Former White House Political Director Sara Taylor.
WASHINGTON (CNN) - Both Judiciary Committees were issuing subpoenas Wednesday for former White House employees as the congressional probe into last year's firings of eight U.S. attorneys were ratcheted to a new level, multiple congressional sources told CNN Wednesday.
They are the first subpoenas issued since the U.S. Justice Department dismissed the lawyers - all but one in December.
More Justice documents also were being subpoenaed Wednesday.
The Senate panel, chaired by Sen. Patrick Leahy, D-Vermont, was issuing a subpoena to Sara Taylor, former White House political director and a key deputy to Karl Rove, the top political adviser to President Bush. She resigned a few weeks ago.
The House Judiciary Committee, chaired by Rep. John Conyers Jr., D-Michigan, was subpoenaing former White House Counsel Harriet Miers.
The committees have tried, with no success, to get Rove to testify at the hearings on the investigation.
A statement issued by White House spokesman Tony Fratto said: "We are aware of the judiciary committees' plans to issue subpoenas. We will respond appropriately. The committees can easily obtain the facts they want without a confrontation by simply accepting our offer for documents and interviews. But it's clear that Senator Leahy and Rep. Conyers are more interested in drama than facts."
– CNN's Dana Bash and Ted Barrett
Watch Brianna Keilar's report.
WASHINGTON (CNN) - So-called pork projects are causing quite a stir on Capitol Hill, CNN's Brianna Keilar reports.
Watch CNN's Mary Snow take a look at the importance of the Latino vote.
WASHINGTON (CNN) - On the heels of a Sen. Bob Menendez's endorsement of Sen. Hillary Clinton's presidential bid, CNN's Mary Snow takes a look at the importance of the Latino vote this election cycle and how the campaigns are vying for it.
Watch Obama help out a struggling smoker Tuesday.
(CNN) - Sen. Barack Obama parted with some of his nicotine gum at a Los Angeles campaign stop Tuesday to help a man having trouble kicking the habit.
At a gas station where the Illinois Democrat discussed his plan for a low carbon fuel standard, a man asked if he still smoked cigarettes.
Obama, who has said he quit smoking before his presidential campaign under pressure from his wife, replied, “I do not.”
When the man asked how Obama was able to quit, the Democratic presidential hopeful said, “Nicorette. You want one?”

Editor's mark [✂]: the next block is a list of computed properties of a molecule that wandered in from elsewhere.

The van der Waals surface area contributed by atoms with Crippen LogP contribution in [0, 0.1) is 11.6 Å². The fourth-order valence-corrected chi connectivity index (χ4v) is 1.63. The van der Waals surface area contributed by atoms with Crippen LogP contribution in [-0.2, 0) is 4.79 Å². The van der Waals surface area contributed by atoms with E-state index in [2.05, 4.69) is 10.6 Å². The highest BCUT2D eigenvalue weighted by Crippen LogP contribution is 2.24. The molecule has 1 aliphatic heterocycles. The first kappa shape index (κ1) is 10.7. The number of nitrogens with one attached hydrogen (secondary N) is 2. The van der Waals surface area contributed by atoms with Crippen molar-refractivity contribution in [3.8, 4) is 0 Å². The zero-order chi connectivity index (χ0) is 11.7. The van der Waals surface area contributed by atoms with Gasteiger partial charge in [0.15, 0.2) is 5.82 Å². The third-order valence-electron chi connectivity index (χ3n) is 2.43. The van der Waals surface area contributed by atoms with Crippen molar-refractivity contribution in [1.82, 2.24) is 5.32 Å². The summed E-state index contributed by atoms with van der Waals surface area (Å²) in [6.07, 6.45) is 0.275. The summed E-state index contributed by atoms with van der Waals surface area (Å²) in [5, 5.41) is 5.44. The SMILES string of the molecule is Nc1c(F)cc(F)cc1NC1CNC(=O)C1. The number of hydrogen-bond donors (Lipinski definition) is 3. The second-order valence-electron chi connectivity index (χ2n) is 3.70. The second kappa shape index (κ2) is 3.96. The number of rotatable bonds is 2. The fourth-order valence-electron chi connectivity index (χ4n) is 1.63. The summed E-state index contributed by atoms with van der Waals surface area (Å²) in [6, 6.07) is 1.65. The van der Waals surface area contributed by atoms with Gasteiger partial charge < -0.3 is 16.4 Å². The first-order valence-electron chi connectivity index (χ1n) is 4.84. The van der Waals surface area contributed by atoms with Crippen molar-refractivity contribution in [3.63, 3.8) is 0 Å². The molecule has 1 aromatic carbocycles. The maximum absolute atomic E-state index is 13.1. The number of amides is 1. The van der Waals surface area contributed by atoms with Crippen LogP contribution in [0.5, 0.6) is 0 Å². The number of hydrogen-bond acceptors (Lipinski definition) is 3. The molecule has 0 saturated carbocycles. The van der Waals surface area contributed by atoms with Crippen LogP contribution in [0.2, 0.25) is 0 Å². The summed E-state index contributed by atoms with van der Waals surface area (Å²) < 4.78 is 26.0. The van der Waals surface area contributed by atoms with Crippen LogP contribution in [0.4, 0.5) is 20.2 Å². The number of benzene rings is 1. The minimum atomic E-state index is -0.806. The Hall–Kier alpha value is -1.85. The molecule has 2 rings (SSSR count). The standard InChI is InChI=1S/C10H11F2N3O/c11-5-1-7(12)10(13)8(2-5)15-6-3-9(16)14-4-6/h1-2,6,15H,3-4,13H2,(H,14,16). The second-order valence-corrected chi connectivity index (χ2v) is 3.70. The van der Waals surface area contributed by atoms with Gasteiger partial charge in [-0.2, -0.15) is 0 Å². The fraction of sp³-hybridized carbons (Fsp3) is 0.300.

With that, Obama grabbed his own pack and tossed the man two pieces, saying, “Here, try one out.”
To laughter, Obama added, “That’s two milligrams. I only had like three or four cigarettes a day when I smoked. If you’re a heavier smoker, you may need the four milligram. It’s not bad, though. It works.”
– CNN Political Desk Manager Steve Brusk
Compiled by Stephen Bach, CNN Washington Bureau
Making news today...
* "President Bush, once able to easily corral GOP lawmakers to get what he wanted on Capitol Hill, found himself in an unusual role yesterday: scrounging for votes from members of his own party." (Boston Globe)
"In an effort to revive a crippled immigration bill, President Bush visited the Capitol on Tuesday to try to assure wary Senate Republicans personally that border security was a driving force behind his push for changes in immigration law." (New York Times)
"Although senators described the meeting as cordial, even jovial, they also said the president's efforts to rally GOP support did not win any converts." (Washington Post)
* Senate Majority Leader Harry Reid (D-NV) said yesterday that "the Senate will face another round of votes on the Iraq war before the July Fourth recess, a strategy intended to show that Democrats are not giving up on efforts to bring troops home." (AP)
* Fred Thompson did not make any Schwarzenegger-esque announcements last night on "The Tonight Show with Jay Leno," but he spoke about testing the waters – "they're warm" – and said POTUS is a job he'd like:
LENO: Would you like the job of president of the United States?
THOMPSON: I've never craved the job of president, but I want to do some things that only a president can do. So the answer's yes.
* However, Thompson's "ride is starting to get a bit bumpy" thanks to oppo research, The Politico reports. What "soft spots in his conservative bona fides" are his rivals digging up? Find out in Hot Topics below!
* The president makes remarks via satellite to the Southern Baptist Convention annual meeting at 11:45 am ET from the Map Room.
At 1 pm ET, Bush participates in a presentation of the Report to the President on Issues Raised by the Virginia Tech Tragedy in the Oval Office.
Tonight, Bush speaks at the 2007 President's Dinner at the Washington Convention Center a 7:15 pm ET.
Also on the Political Radar:
* Mike Huckabee takes a 9:30 am ET tour of Advanced Analytical Technology in Ames, IA, and tours Erickson Machine Tools at 10:50 am ET in Story City, IA. This afternoon, Huckabee hosts the grand opening of his exploratory committee's IA HQ in Des Moines at 1 pm ET.